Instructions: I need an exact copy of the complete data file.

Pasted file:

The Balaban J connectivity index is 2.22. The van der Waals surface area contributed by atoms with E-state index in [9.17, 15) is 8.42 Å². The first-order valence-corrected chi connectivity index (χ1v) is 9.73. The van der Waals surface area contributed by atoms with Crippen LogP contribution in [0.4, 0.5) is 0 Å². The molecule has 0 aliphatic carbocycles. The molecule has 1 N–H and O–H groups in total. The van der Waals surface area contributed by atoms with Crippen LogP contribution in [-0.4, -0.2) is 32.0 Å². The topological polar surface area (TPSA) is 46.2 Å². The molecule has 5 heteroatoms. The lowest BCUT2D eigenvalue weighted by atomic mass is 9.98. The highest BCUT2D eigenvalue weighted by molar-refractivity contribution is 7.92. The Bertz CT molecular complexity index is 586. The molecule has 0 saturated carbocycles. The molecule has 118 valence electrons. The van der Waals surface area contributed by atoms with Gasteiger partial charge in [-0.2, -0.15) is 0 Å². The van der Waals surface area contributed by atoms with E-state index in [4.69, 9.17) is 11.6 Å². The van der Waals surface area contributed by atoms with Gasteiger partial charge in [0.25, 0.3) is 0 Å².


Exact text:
The Balaban J connectivity index is 2.22. The van der Waals surface area contributed by atoms with E-state index in [9.17, 15) is 8.42 Å². The first-order valence-corrected chi connectivity index (χ1v) is 9.73. The van der Waals surface area contributed by atoms with Crippen LogP contribution in [0.4, 0.5) is 0 Å². The molecule has 0 aliphatic carbocycles. The molecule has 1 N–H and O–H groups in total. The van der Waals surface area contributed by atoms with Crippen LogP contribution in [-0.4, -0.2) is 32.0 Å². The topological polar surface area (TPSA) is 46.2 Å². The molecule has 5 heteroatoms. The lowest BCUT2D eigenvalue weighted by atomic mass is 9.98. The highest BCUT2D eigenvalue weighted by molar-refractivity contribution is 7.92. The Bertz CT molecular complexity index is 586. The molecule has 0 saturated carbocycles. The molecule has 118 valence electrons. The van der Waals surface area contributed by atoms with Gasteiger partial charge in [-0.2, -0.15) is 0 Å². The van der Waals surface area contributed by atoms with E-state index in [4.69, 9.17) is 11.6 Å². The van der Waals surface area contributed by atoms with Gasteiger partial charge in [0.25, 0.3) is 0 Å².